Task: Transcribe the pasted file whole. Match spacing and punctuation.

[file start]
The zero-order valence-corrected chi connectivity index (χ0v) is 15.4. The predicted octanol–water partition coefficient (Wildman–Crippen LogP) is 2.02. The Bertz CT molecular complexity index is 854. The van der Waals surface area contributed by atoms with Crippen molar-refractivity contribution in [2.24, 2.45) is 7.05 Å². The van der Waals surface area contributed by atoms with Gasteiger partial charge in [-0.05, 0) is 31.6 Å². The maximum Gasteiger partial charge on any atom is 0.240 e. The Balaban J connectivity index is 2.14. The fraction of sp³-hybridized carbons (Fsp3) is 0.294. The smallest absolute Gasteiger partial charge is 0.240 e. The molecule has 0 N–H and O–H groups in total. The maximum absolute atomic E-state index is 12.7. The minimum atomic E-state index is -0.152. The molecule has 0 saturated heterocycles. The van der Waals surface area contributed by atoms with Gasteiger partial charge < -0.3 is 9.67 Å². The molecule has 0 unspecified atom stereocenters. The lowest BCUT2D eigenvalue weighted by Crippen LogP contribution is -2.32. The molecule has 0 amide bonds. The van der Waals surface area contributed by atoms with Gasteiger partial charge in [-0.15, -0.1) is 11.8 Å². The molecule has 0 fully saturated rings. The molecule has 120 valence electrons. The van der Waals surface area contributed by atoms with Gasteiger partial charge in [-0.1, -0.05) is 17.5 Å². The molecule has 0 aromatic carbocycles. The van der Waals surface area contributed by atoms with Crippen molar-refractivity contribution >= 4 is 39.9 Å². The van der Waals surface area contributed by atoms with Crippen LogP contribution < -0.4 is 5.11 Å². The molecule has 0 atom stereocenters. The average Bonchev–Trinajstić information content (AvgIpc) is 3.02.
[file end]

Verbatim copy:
The zero-order valence-corrected chi connectivity index (χ0v) is 15.4. The predicted octanol–water partition coefficient (Wildman–Crippen LogP) is 2.02. The Bertz CT molecular complexity index is 854. The van der Waals surface area contributed by atoms with Crippen molar-refractivity contribution in [2.24, 2.45) is 7.05 Å². The van der Waals surface area contributed by atoms with Gasteiger partial charge in [-0.05, 0) is 31.6 Å². The maximum Gasteiger partial charge on any atom is 0.240 e. The Balaban J connectivity index is 2.14. The fraction of sp³-hybridized carbons (Fsp3) is 0.294. The smallest absolute Gasteiger partial charge is 0.240 e. The molecule has 0 N–H and O–H groups in total. The maximum absolute atomic E-state index is 12.7. The minimum atomic E-state index is -0.152. The molecule has 0 saturated heterocycles. The van der Waals surface area contributed by atoms with Gasteiger partial charge < -0.3 is 9.67 Å². The molecule has 0 unspecified atom stereocenters. The lowest BCUT2D eigenvalue weighted by Crippen LogP contribution is -2.32. The molecule has 0 amide bonds. The van der Waals surface area contributed by atoms with Gasteiger partial charge in [-0.15, -0.1) is 11.8 Å². The molecule has 0 fully saturated rings. The molecule has 120 valence electrons. The van der Waals surface area contributed by atoms with Gasteiger partial charge in [-0.1, -0.05) is 17.5 Å². The molecule has 0 aromatic carbocycles. The van der Waals surface area contributed by atoms with Crippen molar-refractivity contribution >= 4 is 39.9 Å². The van der Waals surface area contributed by atoms with Crippen LogP contribution < -0.4 is 5.11 Å². The molecule has 0 atom stereocenters. The average Bonchev–Trinajstić information content (AvgIpc) is 3.02.